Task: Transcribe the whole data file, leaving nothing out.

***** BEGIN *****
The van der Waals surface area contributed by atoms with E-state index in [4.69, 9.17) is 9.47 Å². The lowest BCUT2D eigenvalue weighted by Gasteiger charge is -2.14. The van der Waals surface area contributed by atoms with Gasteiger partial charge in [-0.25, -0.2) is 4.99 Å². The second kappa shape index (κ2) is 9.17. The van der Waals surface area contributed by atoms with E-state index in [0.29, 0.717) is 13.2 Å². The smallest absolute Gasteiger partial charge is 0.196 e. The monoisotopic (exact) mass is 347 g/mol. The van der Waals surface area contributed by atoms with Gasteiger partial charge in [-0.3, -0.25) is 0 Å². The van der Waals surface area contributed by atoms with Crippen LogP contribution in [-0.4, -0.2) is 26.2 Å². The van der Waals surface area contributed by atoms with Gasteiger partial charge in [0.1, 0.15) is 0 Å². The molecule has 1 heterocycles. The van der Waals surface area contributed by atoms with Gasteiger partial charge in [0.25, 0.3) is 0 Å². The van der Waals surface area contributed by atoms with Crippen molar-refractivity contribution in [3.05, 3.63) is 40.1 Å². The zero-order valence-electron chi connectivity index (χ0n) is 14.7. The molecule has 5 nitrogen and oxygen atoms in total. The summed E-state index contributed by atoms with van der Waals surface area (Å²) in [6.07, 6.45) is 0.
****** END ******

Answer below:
The van der Waals surface area contributed by atoms with E-state index in [4.69, 9.17) is 9.47 Å². The lowest BCUT2D eigenvalue weighted by Gasteiger charge is -2.14. The van der Waals surface area contributed by atoms with Gasteiger partial charge in [-0.25, -0.2) is 4.99 Å². The second kappa shape index (κ2) is 9.17. The van der Waals surface area contributed by atoms with E-state index in [0.29, 0.717) is 13.2 Å². The smallest absolute Gasteiger partial charge is 0.196 e. The monoisotopic (exact) mass is 347 g/mol. The van der Waals surface area contributed by atoms with Gasteiger partial charge in [-0.3, -0.25) is 0 Å². The van der Waals surface area contributed by atoms with Crippen LogP contribution in [-0.4, -0.2) is 26.2 Å². The van der Waals surface area contributed by atoms with Gasteiger partial charge in [0.1, 0.15) is 0 Å². The molecule has 1 heterocycles. The van der Waals surface area contributed by atoms with Gasteiger partial charge in [0.25, 0.3) is 0 Å². The van der Waals surface area contributed by atoms with Crippen molar-refractivity contribution in [3.05, 3.63) is 40.1 Å². The zero-order valence-electron chi connectivity index (χ0n) is 14.7. The molecule has 5 nitrogen and oxygen atoms in total. The summed E-state index contributed by atoms with van der Waals surface area (Å²) in [6.07, 6.45) is 0.